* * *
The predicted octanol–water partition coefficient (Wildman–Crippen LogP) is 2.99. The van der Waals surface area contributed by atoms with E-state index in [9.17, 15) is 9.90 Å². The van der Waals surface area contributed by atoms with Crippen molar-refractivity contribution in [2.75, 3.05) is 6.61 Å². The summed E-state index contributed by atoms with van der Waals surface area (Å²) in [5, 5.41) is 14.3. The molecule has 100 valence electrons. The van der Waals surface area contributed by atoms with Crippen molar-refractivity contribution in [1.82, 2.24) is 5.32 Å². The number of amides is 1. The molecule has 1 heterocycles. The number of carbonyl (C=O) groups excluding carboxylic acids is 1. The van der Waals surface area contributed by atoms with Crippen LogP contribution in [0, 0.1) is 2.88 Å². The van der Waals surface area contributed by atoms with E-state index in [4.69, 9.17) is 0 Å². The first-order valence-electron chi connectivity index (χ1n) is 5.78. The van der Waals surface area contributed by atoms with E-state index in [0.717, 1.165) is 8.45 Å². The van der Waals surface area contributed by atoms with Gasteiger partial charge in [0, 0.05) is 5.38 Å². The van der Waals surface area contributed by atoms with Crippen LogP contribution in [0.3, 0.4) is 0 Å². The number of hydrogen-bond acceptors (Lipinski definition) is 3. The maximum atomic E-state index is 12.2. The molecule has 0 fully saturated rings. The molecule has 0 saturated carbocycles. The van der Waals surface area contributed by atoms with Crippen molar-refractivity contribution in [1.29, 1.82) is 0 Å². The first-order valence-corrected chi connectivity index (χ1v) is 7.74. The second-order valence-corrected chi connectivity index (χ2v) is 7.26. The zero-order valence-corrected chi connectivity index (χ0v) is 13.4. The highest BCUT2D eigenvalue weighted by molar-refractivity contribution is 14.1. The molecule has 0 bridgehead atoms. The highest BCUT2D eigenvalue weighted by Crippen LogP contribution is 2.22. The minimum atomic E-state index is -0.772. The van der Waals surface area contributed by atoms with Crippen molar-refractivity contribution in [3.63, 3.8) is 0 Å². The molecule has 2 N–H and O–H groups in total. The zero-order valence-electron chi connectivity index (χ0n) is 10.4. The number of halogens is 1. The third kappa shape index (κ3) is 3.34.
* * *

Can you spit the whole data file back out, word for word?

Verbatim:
The predicted octanol–water partition coefficient (Wildman–Crippen LogP) is 2.99. The van der Waals surface area contributed by atoms with E-state index in [9.17, 15) is 9.90 Å². The van der Waals surface area contributed by atoms with Crippen molar-refractivity contribution in [2.75, 3.05) is 6.61 Å². The summed E-state index contributed by atoms with van der Waals surface area (Å²) in [5, 5.41) is 14.3. The molecule has 100 valence electrons. The van der Waals surface area contributed by atoms with Crippen molar-refractivity contribution in [1.82, 2.24) is 5.32 Å². The number of amides is 1. The molecule has 1 heterocycles. The number of carbonyl (C=O) groups excluding carboxylic acids is 1. The van der Waals surface area contributed by atoms with Crippen LogP contribution in [0, 0.1) is 2.88 Å². The van der Waals surface area contributed by atoms with E-state index in [4.69, 9.17) is 0 Å². The first-order valence-electron chi connectivity index (χ1n) is 5.78. The van der Waals surface area contributed by atoms with E-state index in [0.717, 1.165) is 8.45 Å². The van der Waals surface area contributed by atoms with Gasteiger partial charge in [0, 0.05) is 5.38 Å². The van der Waals surface area contributed by atoms with Crippen LogP contribution in [0.3, 0.4) is 0 Å². The number of hydrogen-bond acceptors (Lipinski definition) is 3. The maximum atomic E-state index is 12.2. The molecule has 0 fully saturated rings. The molecule has 0 saturated carbocycles. The van der Waals surface area contributed by atoms with Crippen molar-refractivity contribution in [1.29, 1.82) is 0 Å². The first-order valence-corrected chi connectivity index (χ1v) is 7.74. The second-order valence-corrected chi connectivity index (χ2v) is 7.26. The zero-order valence-corrected chi connectivity index (χ0v) is 13.4. The highest BCUT2D eigenvalue weighted by molar-refractivity contribution is 14.1. The molecule has 0 bridgehead atoms. The highest BCUT2D eigenvalue weighted by Crippen LogP contribution is 2.22. The minimum atomic E-state index is -0.772. The van der Waals surface area contributed by atoms with Crippen molar-refractivity contribution in [3.63, 3.8) is 0 Å². The molecule has 2 N–H and O–H groups in total. The zero-order valence-electron chi connectivity index (χ0n) is 10.4. The number of halogens is 1. The third kappa shape index (κ3) is 3.34.